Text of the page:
Native tree ID

Bardstown, KY(Zone 6a)

From KY. Some type of Cornus I think, but need help with full ID. Seeds from today.

Doug

Thumbnail by postmandug
Bardstown, KY(Zone 6a)

Leaves are opposite as are all Dogwoods from here except alternifolia.

Thumbnail by postmandug
Bardstown, KY(Zone 6a)

Bark

Thumbnail by postmandug
Bardstown, KY(Zone 6a)

Full tree.

Thumbnail by postmandug
Bardstown, KY(Zone 6a)

And finally another shot of seed pods from above. It's a beautiful color. Thanks in advance for any help.

Doug

Thumbnail by postmandug
Walkerton, VA(Zone 7a)

My guess is amember of the genus Euonymus. The species americanus (Strawberry bush) has spiny capsules of a similar color. Those found on sachalinensis and planipes are smooth as seen in your photo. Anyone else care to weigh in?

Bardstown, KY(Zone 6a)

Well I checked Plantfiles for that and I don't think it's a match. The seed pods on the euonymus are spiny and these are not, more papery. Plus the leaf veins are different. Thanks for trying though!

Doug

Minneapolis, MN

I think it might be eastern wahoo (Euonymus atropurpures), which does, indeed, grow in the wild in Kentucky. Check out this link:
http://www.dendro.cnre.vt.edu/dendrology/syllabus/factsheet.cfm?ID=454

Some Euonymus have spiny seed pods but others do not. It also might have been burning bush (E. alatus) but that has winged extensions on the stems, which seem to be missing from your plant.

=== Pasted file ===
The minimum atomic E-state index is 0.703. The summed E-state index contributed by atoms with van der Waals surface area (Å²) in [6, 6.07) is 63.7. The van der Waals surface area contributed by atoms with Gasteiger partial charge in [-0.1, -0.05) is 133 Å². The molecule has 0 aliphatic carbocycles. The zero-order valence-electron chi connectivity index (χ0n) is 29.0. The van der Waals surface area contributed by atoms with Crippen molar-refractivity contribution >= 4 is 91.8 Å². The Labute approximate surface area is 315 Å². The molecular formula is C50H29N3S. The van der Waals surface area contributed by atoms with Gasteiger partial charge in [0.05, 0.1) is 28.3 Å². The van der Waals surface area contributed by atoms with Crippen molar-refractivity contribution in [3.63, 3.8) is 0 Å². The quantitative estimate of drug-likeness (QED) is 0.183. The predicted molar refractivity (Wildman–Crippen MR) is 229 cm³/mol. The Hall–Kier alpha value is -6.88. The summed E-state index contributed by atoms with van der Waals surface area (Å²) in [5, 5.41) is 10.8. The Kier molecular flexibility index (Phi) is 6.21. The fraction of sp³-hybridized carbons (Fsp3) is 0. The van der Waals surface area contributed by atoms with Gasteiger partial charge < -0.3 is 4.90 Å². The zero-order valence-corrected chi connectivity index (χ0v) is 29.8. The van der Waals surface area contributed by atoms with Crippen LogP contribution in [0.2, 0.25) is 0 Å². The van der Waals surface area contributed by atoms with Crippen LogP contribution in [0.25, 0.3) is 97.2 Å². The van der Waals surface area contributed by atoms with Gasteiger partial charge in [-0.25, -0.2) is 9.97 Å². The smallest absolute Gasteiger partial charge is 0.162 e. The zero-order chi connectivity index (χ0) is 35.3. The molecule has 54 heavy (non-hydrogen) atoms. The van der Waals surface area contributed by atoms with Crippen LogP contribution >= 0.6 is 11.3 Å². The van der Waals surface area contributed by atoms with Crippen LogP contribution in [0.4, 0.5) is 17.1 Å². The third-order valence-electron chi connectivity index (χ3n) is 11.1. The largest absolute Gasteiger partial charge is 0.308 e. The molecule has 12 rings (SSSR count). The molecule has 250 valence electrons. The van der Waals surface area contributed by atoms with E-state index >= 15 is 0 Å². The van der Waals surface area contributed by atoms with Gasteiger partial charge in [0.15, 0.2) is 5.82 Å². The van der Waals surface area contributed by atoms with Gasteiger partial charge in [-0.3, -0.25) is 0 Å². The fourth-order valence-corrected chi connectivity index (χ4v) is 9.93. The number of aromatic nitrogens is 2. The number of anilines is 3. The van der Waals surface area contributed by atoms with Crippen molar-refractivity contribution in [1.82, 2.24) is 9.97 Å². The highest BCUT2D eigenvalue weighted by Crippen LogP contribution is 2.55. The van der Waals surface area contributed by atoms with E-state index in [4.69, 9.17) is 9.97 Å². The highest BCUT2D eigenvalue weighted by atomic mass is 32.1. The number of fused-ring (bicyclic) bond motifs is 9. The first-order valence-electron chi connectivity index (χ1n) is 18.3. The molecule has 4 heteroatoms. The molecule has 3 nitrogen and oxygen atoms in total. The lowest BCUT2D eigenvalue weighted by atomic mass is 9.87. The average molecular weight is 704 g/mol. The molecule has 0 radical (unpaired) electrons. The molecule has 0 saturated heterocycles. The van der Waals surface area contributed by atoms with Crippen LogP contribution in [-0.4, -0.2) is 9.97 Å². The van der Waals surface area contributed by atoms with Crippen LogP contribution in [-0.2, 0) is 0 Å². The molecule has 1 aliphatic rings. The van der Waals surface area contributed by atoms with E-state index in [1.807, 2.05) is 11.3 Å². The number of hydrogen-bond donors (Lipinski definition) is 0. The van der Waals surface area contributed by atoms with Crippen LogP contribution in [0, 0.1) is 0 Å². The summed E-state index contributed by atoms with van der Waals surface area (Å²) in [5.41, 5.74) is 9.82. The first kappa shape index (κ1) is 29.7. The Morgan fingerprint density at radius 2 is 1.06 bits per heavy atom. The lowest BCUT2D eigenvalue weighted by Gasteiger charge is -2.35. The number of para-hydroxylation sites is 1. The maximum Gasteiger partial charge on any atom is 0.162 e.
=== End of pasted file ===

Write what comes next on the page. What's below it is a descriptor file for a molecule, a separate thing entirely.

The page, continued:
Teresa

Bardstown, KY(Zone 6a)

A lot of the attributes seem to match that except the leaves are not "long pointed", they are more oblong and rounded more at the end. The bark description is dead on though. I guess I'll have to wait until Spring to get definite ID!!

Doug

Bardstown, KY(Zone 6a)

The more I do look at the USDA Plants Database though I concur with some type of Euonymus instead of a Cornus. The green bark on the smaller branches and the brown/green on the main trunk should have been a dead giveaway for that. It doesn't seem to grow into a shrub type though, more single stem tree like. Thanks for all your help! It's got me intrigued now...

Doug

Minneapolis, MN

I am really certain that it is a Euonymus, not a Cornus; no Cornus has a capsule-type fruit which splits like that.

Euonymus is a diverse family; in form it ranges from a creeping vine-like subshrub (in your area, E. fortunei and E. obovatus), to a chest-high shrub (E. americanus or E. alatus), to small single-trunk trees (E. atropurpureus or E. europaeus). If your plant does not have flattened corky protrusions from the stems, it is not E. alatus (burningbush). E. americanus, bursting heart, is an open, leggy shrub, which does not look like your photos at all. I really think you've got E. atropurpureus (wahoo) there, which is a native plant. The only other option I see is the E. europaeus (European spindletree, an introduced, non-native plant). I've seen European spindletree while researching my berry ID guides; off hand I can't recall the differences, but I don't think it is very common in Kentucky or I would have included it in the ID guide I wrote this summer for IN-KY-OH. Google the scientific names of these latter two plants, and you will quickly figure out which you have.

Regardless of what it is, it's a lovely plant, isn't it? Fall color is always nice on these, and that burst open capsule is just stunning.

Teresa

Bardstown, KY(Zone 6a)

Thanks for all your help Teresa! I've got several of them marked to go back and check next spring when they are growing again. The color on them is truly spectacular!

Doug

Decatur, GA(Zone 7b)

It looks to me like Euonymus americanus, also know as hearts-a-burstin or American strawberrybush. We have a lot of them in western NC. The flowers, though small and often referred to as insignificant, are also very appealing to me.

Bardstown, KY(Zone 6a)

No, I have to agree with Teresa on E. atropurpureus. After doing some searches on Google everything matches. Thanks to all for helping to solve the riddle.